At the heartwarming yet mostly non-mushy core of this poignant, true story–inspired tale is an odd coupling of heroic proportions. An affluent French tetraplegic (paralyzed from the neck down) man (François Cluzet) ushers into his life a Senegalese immigrant (Omar Sy), a reluctant caregiver whose lack of reflexive pity the Frenchman appreciates. What he gets in his employee is a frank, funny, and matchmaking hipster with little patience for stuffy protocol, making for the comic-dramatic zing that made The Intouchables (which translates to “Untouchables” in French) a megahit in France.
Meanwhile, the narrative itself cross-references the “untouchable” lives of the rich and the scuffling African Parisians, two sides of town and socio-economic realities in Paris. The filmmakers, writer/directors Olivier Nakache and Éric Toledano, take care to work the multiple inherent contrasts in their story, not only in terms of race, class strata, and cultural aspects — as during a telling scene in which each plays his favorite music, Handel versus Earth, Wind and Fire — but also the characters’ very kinetic disparity. French actor Cluzet works amazing expressive magic within the definitively minimal means of a face-alone vocabulary of gestures, while Sy’s palette of physicality seems almost overstated by comparison.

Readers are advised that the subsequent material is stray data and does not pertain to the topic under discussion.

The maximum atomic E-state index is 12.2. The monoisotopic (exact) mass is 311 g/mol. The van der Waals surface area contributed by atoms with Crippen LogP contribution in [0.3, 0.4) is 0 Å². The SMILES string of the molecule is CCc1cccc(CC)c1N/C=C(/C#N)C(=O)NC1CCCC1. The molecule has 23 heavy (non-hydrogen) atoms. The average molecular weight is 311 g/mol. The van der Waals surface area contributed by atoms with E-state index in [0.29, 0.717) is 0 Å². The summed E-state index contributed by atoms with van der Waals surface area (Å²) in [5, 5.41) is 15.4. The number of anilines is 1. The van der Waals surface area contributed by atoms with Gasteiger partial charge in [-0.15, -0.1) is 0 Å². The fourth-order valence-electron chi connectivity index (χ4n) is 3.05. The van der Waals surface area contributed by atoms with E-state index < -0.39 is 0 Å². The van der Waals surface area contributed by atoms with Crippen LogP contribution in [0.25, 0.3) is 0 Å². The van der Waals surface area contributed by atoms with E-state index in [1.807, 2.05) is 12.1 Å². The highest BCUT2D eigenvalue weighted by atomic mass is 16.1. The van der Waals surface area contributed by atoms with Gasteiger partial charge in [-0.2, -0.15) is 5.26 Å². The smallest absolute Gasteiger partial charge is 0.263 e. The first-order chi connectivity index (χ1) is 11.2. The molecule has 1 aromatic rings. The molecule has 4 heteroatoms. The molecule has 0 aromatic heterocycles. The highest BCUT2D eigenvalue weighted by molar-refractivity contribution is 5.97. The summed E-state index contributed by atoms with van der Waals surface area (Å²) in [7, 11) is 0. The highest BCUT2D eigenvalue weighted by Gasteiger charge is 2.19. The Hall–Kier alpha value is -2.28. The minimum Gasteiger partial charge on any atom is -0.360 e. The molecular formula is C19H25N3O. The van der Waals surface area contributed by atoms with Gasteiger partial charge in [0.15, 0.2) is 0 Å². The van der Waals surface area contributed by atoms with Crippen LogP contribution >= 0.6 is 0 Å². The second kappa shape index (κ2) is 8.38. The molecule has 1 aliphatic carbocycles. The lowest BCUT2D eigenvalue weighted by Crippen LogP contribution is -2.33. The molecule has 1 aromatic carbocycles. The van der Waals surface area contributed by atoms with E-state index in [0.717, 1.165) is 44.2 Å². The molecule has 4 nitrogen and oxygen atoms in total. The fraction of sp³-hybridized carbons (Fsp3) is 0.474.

Comedy and drama continually ebb and flow in the film, with a surprising seamless ease. The underlying melancholic air of the story is reflected in the soundtrack by the mood-making pianist/composer Ludovico Einaudi (whose solo work always sounds more like a soundtrack waiting to happen than music for its own sake). When EWF’s “September” zooms up in the score, the story’s alternate personality and upbeat, uplifting spirit take over.
As solidly styled and well-acted as it is, in filmic terms, The Intouchables ultimately leans more into the realm of feel-good cinema than the art film zone. But its generous heart shines through its sometimes blatantly sentimental machinations, and we end up relating to and rooting for both central characters, as individuals and as the composite partnership they create as a duo. The odd couple wins out.